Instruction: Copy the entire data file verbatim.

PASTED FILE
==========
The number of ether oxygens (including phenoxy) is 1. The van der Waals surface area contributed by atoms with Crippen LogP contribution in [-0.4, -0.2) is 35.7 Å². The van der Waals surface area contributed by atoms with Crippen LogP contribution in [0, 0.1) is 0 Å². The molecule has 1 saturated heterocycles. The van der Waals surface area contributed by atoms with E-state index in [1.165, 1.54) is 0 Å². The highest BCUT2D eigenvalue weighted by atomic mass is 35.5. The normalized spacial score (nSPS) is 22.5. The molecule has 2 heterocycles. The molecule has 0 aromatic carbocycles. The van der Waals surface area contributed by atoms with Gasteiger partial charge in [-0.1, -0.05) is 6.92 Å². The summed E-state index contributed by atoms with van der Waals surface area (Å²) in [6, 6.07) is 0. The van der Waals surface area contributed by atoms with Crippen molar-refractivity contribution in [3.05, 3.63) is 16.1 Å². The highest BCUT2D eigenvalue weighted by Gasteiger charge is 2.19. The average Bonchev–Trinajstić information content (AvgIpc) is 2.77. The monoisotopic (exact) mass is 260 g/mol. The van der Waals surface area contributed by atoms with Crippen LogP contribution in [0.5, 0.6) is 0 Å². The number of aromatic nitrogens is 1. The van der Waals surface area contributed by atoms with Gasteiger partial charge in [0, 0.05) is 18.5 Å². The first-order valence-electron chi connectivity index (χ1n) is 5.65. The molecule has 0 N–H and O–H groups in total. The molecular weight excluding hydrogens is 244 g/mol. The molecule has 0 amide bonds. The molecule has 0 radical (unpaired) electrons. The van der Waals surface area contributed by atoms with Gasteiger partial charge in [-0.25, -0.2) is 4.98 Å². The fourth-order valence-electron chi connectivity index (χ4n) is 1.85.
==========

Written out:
The number of ether oxygens (including phenoxy) is 1. The van der Waals surface area contributed by atoms with Crippen LogP contribution in [-0.4, -0.2) is 35.7 Å². The van der Waals surface area contributed by atoms with Crippen LogP contribution in [0, 0.1) is 0 Å². The molecule has 1 saturated heterocycles. The van der Waals surface area contributed by atoms with E-state index in [1.165, 1.54) is 0 Å². The highest BCUT2D eigenvalue weighted by atomic mass is 35.5. The normalized spacial score (nSPS) is 22.5. The molecule has 2 heterocycles. The molecule has 0 aromatic carbocycles. The van der Waals surface area contributed by atoms with Gasteiger partial charge in [-0.1, -0.05) is 6.92 Å². The summed E-state index contributed by atoms with van der Waals surface area (Å²) in [6, 6.07) is 0. The van der Waals surface area contributed by atoms with Crippen molar-refractivity contribution in [3.05, 3.63) is 16.1 Å². The highest BCUT2D eigenvalue weighted by Gasteiger charge is 2.19. The average Bonchev–Trinajstić information content (AvgIpc) is 2.77. The monoisotopic (exact) mass is 260 g/mol. The van der Waals surface area contributed by atoms with Crippen LogP contribution in [0.5, 0.6) is 0 Å². The number of aromatic nitrogens is 1. The van der Waals surface area contributed by atoms with Gasteiger partial charge in [0, 0.05) is 18.5 Å². The first-order valence-electron chi connectivity index (χ1n) is 5.65. The molecule has 0 N–H and O–H groups in total. The molecular weight excluding hydrogens is 244 g/mol. The molecule has 0 amide bonds. The molecule has 0 radical (unpaired) electrons. The van der Waals surface area contributed by atoms with Gasteiger partial charge in [-0.25, -0.2) is 4.98 Å². The fourth-order valence-electron chi connectivity index (χ4n) is 1.85.